On May 10, Enercon and GE, which runs a wind turbine manufacturing division within GE Energy, jointly stated they had settled their patent rights dispute by agreeing a "cross licence with worldwide and long term application." A cross licence is a standard legal practice employed by companies holding interdependent patents, according to the European patent office (EPO) in Munich. "It's employed in situations where I can't exploit my patent without infringing yours and vice versa," says the EPO's Rainer Osterwalde. "A cross licence frees each company from any infringement -- that is, it pre-empts any patent infringement. Competitors active in the same field use it where they have solutions that are very close, where one couldn't function without the other," he explains.
Enercon and GE say all court appeals in connection with the patent infringement have been withdrawn and "existing decisions" rescinded. "Both companies will independently continue their businesses of manufacture and sale of wind turbines to make their contribution to a sustainable energy future," they state.
Trade commission ban
The reference to rescinded decisions infers that either or both companies will act to have an "exclusion order" issued by the United States International Trade Commission (ITC) in 1996 (Windpower Monthly, November 1996) repealed. The order banned imports of specific Enercon technology into America. Enercon lost a major order as a result of that ruling and since then has not attempted to market its turbines in the US. Late last month the ITC said it had not received a petition from either company to have the ban removed.
GE Wind's Andreas Wagner says several patents owned by both companies are involved in the cross licence agreement. "We do not want to block ourselves for years with these legal cases. This is what GE knows from other industries. It does not make sense," he says. "It's a sign of the industry growing up rather than blocking yourselves and the technology from getting better. We want to bring the industry forward." Enercon declines to comment.
Court cases over patent infringement that are now being dropped include suits filed by GE Energy 18 months ago for breach of its provisional European patent against an Enercon sales agent in the UK, breach of a patent in Canada similar to that granted in the US (Windpower Monthly, May 2003) and Enercon's law suit filed last year against GE over infringement of Enercon patents (Windpower Monthly, July 2003). Whether the agreement with Enercon is a tacit indication by GE that it will not challenge the use of any variable speed wind power technology employed in the US or elsewhere remains to be seen.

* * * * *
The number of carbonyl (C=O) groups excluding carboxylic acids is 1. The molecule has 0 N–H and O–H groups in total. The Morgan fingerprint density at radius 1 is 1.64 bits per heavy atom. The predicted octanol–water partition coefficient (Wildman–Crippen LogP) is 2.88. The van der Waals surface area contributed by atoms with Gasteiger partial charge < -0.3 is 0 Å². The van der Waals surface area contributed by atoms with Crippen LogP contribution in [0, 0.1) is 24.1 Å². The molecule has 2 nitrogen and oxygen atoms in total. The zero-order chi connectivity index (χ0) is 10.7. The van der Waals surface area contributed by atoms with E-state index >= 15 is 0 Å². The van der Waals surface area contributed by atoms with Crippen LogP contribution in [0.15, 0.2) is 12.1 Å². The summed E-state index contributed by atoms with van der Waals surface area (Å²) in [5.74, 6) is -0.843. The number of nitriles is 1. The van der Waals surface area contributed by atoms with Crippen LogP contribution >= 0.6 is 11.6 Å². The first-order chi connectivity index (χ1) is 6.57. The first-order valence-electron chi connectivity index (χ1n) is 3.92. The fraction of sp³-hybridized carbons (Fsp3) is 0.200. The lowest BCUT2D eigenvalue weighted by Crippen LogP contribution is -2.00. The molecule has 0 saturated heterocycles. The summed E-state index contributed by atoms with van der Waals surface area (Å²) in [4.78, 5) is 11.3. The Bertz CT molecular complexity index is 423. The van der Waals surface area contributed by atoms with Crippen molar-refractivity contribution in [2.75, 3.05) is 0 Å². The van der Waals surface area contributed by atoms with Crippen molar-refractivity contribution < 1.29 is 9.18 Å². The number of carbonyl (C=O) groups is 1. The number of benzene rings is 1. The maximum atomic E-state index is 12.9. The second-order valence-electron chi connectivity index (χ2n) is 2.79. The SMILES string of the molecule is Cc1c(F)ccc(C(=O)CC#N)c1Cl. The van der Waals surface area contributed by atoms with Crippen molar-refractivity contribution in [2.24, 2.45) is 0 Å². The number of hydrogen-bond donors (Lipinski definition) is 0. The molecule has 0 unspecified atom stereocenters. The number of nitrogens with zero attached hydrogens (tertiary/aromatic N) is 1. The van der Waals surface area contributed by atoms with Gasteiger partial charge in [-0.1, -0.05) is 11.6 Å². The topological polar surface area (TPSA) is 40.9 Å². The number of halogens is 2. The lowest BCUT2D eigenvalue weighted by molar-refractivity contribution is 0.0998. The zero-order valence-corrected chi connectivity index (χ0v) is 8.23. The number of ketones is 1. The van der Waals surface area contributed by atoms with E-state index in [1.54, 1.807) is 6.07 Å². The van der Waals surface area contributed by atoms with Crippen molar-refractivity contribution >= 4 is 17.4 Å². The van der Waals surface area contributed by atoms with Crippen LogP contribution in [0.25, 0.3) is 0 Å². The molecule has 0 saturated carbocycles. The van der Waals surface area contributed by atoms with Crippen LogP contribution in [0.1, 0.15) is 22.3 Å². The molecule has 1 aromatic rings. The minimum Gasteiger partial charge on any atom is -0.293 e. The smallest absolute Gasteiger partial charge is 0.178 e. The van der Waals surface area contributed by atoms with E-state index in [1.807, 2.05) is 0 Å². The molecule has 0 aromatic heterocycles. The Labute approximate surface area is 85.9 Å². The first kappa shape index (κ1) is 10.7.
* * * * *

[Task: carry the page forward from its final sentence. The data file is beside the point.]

In Canada, GE was suing Enercon and its Pincher Creek-based agent, Wind Power Inc (WPI), over the only Enercon machine operating in North America, a 600 kW turbine in Alberta. WPI's Dale Johnson says he has several projects in development using Enercon turbines, including the 100 MW Castle Rock Ridge wind farm in southern Alberta. "This certainly makes it a whole lot easier," he says.
While Enercon and GE have settled their bilateral fight over patent infringement, the battle over GE's disputed European patent continues unabated. In June 2003 the EPO rejected GE's patent on variable speed electronics in ten European countries, with written notification to GE dated August 21. GE appealed the decision on October 21 and submitted its statement of grounds on December 23.
Since then, 23 pieces of correspondence have been registered at the EPO between the patent office, GE and the ten opponents to the patent, including Enercon. While some opponents simply rejected GE's statement of grounds, both Alstom, a major energy equipment supplier, and Vestas applied for two month extensions to the June 21 deadline for submissions. As a result the EPO has extended the deadline for everybody.
Examination of the submissions by the EPO's Technical Board of Appeal could take another three years. Meantime, the patent remains at the grant procedure stage and is technically enforceable, but in practice very weak, according to the EPO. If the appeal board revokes the patent, it will then be "finally dead."